Sometimes, a mistake or unexpected incident can act as a catalyst, resulting in a positive outcome.
A recent example occurred on Feb. 15, when a closed session of the virtual Waunakee Village Board meeting was accidentally recorded on Zoom.
The board had closed the meeting to discuss the Cohen-Esrey Development Group’s workforce housing proposal on West Main Street, in particular, the conceptual development agreement and tax-incremental-financing assistance request. Closed sessions are permitted for bargaining purposes.
Some board members expressed safety concerns for children who would live there, where the speed limit on Highway 19 is 35 miles per hour and increases to 55 a short distance away. The discussion even became heated at some points.
Afterwards, a number of accusations surfaced on social media and even in letters to the editor printed in last week’s edition. They ranged from a violation of the state’s Open Meetings Law, to a violation of the Fair Housing Act.
Some were surprised by board members’ concerns and seemingly interpreted them as a stance toward workforce housing in Waunakee. But those concerns had been raised throughout the process, first by the neighbor of 701 W. Main St. when the board discussed rezoning the site in 2018.
For supporters of the project itself, the board’s discussion, though intended for closed session, proved productive. As was discussed at the March 1 meeting, the developer reached out to board members with strategies addressing their concerns — 4-foot fences between the property and the sidewalk to prevent young children from darting into traffic and a contribution over time to develop a trail into a nearby conservancy, to name just two.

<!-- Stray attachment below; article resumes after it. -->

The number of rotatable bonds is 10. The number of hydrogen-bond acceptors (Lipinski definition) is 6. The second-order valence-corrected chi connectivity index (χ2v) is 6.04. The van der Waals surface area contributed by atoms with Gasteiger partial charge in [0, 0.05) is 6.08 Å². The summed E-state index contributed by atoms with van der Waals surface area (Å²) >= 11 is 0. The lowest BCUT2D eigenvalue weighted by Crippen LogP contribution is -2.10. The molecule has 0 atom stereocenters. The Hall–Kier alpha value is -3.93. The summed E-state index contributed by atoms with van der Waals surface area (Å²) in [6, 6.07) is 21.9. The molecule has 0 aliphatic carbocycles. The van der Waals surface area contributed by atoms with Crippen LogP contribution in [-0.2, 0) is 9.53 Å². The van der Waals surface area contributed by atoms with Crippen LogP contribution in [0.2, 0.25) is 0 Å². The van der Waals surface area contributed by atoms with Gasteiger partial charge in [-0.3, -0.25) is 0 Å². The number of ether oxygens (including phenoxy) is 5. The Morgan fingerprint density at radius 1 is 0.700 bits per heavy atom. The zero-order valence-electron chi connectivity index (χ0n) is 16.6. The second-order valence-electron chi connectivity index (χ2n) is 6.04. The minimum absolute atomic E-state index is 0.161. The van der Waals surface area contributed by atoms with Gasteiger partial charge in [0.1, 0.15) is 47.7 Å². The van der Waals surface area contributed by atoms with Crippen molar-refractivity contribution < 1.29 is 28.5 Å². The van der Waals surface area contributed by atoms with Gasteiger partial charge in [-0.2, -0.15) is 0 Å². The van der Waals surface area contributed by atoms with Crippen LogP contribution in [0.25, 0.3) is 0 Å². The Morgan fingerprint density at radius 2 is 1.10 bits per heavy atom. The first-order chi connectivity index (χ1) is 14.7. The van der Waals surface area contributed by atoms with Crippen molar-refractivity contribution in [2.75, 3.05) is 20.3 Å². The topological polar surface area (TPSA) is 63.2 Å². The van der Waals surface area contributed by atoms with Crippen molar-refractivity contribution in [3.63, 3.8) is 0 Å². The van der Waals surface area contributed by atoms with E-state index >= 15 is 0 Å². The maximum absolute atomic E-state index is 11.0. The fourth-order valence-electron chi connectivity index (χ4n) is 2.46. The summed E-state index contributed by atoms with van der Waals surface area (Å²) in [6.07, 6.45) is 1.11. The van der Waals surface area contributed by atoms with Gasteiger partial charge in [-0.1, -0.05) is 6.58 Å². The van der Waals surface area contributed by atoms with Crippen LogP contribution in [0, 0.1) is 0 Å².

Perhaps the same set of circumstances could have occurred in a more conventional manner had the meeting remained closed. In that scenario, staff might have relayed the board members’ concerns to the Cohen-Esrey developer following the meeting, prompting the same results. We’ll never know. We also don’t know what was discussed once mistake was discovered and the meeting then closed. We do know that clear, open communication is effective.
Some readers reached out to me after the meeting. One asked if I supported this project. I have written prior columns in this newspaper in support of workforce housing. It accommodates professionals earning wages outpaced by Dane County’s housing market. And, projects such as these not only allow people to live closer to their work and Dane County companies to more easily attract employees, they benefit the environment and our infrastructure as fewer people commute from outlying counties.
But more importantly, the Wisconsin Housing and Economic Development Authority has also shown its support, providing more than $6 million in tax credits for the project.
Cohen-Esrey has been developing workforce housing since 1969, so its reputation is solid. Sure, the location is challenging, but with ingenuity, those challenges can be met.